Implements in general used up until then had been based on horse-drawn equipment and were merely towed behind the tractor. With it’s hydraulic lift and three-point linkage, the revolutionary “Ferguson-Brown” brought an entirely new concept to implement design. Equipment could now be mounted on the tractor and lifted in and out of work.
When the tractor was first launched in May, 1936, four implements were available – a two furrow plough, a spring-tine, cultivator; a three row ridger and a rowcrop cultivator. Each of the implements weighed approximately 2½ cwts., being made of high quality heat-treated alloy steel. All four sold for £26 each, the tractor itself costing £224 on steel wheels, including the hydraulic unit.
It was claimed that the implements could be changed by one man in two minutes without the use of any tools.
- THE 10 inch 2 FURROW PLOUGH
This was known as the Type B (the tractor itself being the Type A) and was sold with general purpose bodies; disc coulters and skimmers were standard equipment. Some ploughs had long name plates including all the patent numbers, but those with lower serial numbers (up to circa no. 7/800) have shorter name plates with the description:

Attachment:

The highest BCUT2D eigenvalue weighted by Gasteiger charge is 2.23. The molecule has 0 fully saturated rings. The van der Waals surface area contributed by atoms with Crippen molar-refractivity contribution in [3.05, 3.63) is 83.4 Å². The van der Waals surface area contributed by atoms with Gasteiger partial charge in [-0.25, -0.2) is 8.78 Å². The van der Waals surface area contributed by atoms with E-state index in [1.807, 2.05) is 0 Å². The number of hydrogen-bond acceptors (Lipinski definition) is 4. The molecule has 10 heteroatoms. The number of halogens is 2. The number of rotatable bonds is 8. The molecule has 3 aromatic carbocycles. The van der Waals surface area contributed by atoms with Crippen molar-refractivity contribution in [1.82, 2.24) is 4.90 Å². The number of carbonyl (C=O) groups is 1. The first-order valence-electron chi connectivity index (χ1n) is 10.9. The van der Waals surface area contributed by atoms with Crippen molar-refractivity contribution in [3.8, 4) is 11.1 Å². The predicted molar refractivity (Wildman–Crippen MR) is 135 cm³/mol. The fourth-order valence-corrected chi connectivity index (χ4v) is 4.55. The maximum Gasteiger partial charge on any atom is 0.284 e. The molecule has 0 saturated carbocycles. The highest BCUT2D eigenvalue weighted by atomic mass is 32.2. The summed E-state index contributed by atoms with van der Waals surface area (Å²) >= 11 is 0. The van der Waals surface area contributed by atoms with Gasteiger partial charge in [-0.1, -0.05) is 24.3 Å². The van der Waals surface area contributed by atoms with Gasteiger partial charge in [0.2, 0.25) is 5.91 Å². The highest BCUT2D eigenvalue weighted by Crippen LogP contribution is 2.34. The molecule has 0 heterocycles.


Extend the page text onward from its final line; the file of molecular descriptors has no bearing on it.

Patent Nos. – See Tractor.
- THE 7 SPRING-TINE GENERAL PURPOSE CULTIVATOR (THE TYPE C)
This embodied an exclusive and patented design of spring-tine which extended rearwards when over-riding obstructions and came back into work instantaneously. Standard equipment included 7 spring-tine units which were adjustable for spacing at different intervals. Alternative cultivator shovels were available at extra cost.
- THE 3 ROW RIDGER (THE TYPE D)
This had 3 adjustable ridging bottoms with spacing from 18″ to 30″ (at one inch intervals) It incorporated a patented steerage fin or rudder which maintained the implement centrally behind the front of the tractor when working on hill sides and when splitting ridges.
- THE 9 TINE ROWCROP CULTIVATOR (THE TYPE E)
This was a 3 row implement with 9 rigidtines again adjustable from 18″ to 3D” and with a steerage fin like the ridger.